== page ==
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BYUH Chapter Receives Highest Award from BYU Management Society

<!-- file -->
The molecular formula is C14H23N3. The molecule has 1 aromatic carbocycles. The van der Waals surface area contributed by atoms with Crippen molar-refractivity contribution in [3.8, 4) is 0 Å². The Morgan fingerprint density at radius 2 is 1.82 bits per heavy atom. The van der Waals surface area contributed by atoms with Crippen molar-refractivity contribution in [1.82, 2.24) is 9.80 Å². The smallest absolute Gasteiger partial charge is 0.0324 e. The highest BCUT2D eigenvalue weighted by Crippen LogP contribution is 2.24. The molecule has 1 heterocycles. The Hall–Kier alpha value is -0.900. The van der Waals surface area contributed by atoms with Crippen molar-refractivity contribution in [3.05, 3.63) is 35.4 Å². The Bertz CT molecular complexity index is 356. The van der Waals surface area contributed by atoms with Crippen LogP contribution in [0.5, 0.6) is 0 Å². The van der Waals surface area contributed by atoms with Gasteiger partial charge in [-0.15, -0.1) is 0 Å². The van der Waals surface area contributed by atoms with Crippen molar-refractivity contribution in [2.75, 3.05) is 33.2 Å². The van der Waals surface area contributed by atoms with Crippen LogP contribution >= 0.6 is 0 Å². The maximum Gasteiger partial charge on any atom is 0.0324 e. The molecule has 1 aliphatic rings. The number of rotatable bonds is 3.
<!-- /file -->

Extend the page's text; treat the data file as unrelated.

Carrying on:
BYU-Hawaii Management Society won the Dean’s Gold Chapter of Excellence Award from the Marriott School of Business on Sept. 28 for their effort in helping society members to create a global network and for striving to inspire society members to become moral and ethical leaders. “Gold is the highest award you can receive in the Management Society,” explained Helena Hannonen, a professor in business and the faculty advisor to the Management Society. “The marvelous thing about the students winning this award is they are competing with professional chapters, and they are winning.” She said the Management Society is a BYU-Provo based society, which has chapters around the world striving to grow moral and ethical leadership. Kathryn Wells, a senior in human resources from Colorado and vice president of the Management Society, said, “It was a year’s worth of work. Lots of hours in meetings, planning, and a little stress, but it was all worth it in the end. I would do it again in a heartbeat.” She explained how the journey took her and her classmates to Utah to receive the Dean’s Gold Chapter of Excellence Award. Alexandria Okolowitz Vu, a senior in finance from Germany and president of the Management Society, explained the organization is an invaluable tool for the students at BYUH who are looking for a job, an internship, or an opportunity to practice their leadership skills. “I used to not even like to talk in front of anybody,” said Vu. “The Management Society has definitely challenged me to not be afraid of myself or other people, and to accept that I will make mistakes. The society has put me out there to practice, to learn, and to help me to adopt the attributes of a seasoned leader.” “Joining the Management Society is an amazing way for students to get their name out there and to be able to network. The Management Society isn’t a regular student club. It has members all over the world that are already seasoned professionals who want to mentor the students,” explained Hannonen. Hannonen related a story of a past student who was helped by the society. She said, “A few years back there was an accounting student who was graduating and had not yet found a job. He was very upset, so right before Christmas break I brought him in to my office and had him join the Management Society. Through the society I helped him contact the president of his local chapter to ask the president to spread his resume around. By the time he left Honolulu, a few days later, he had two interviews lined up, and by the time he landed at home he had a job after he graduated.” Unfortunately, one of the biggest misconceptions about the Management Society is that its only for business majors, explained Wells. “Since joining the Management Society I’ve met so many doctors, dentists, and artists from around the world, the society really can be a benefit to anyone.” Vu said, “The great thing about the society is it doesn’t end here, at BYU-Hawaii. It is all around the world.

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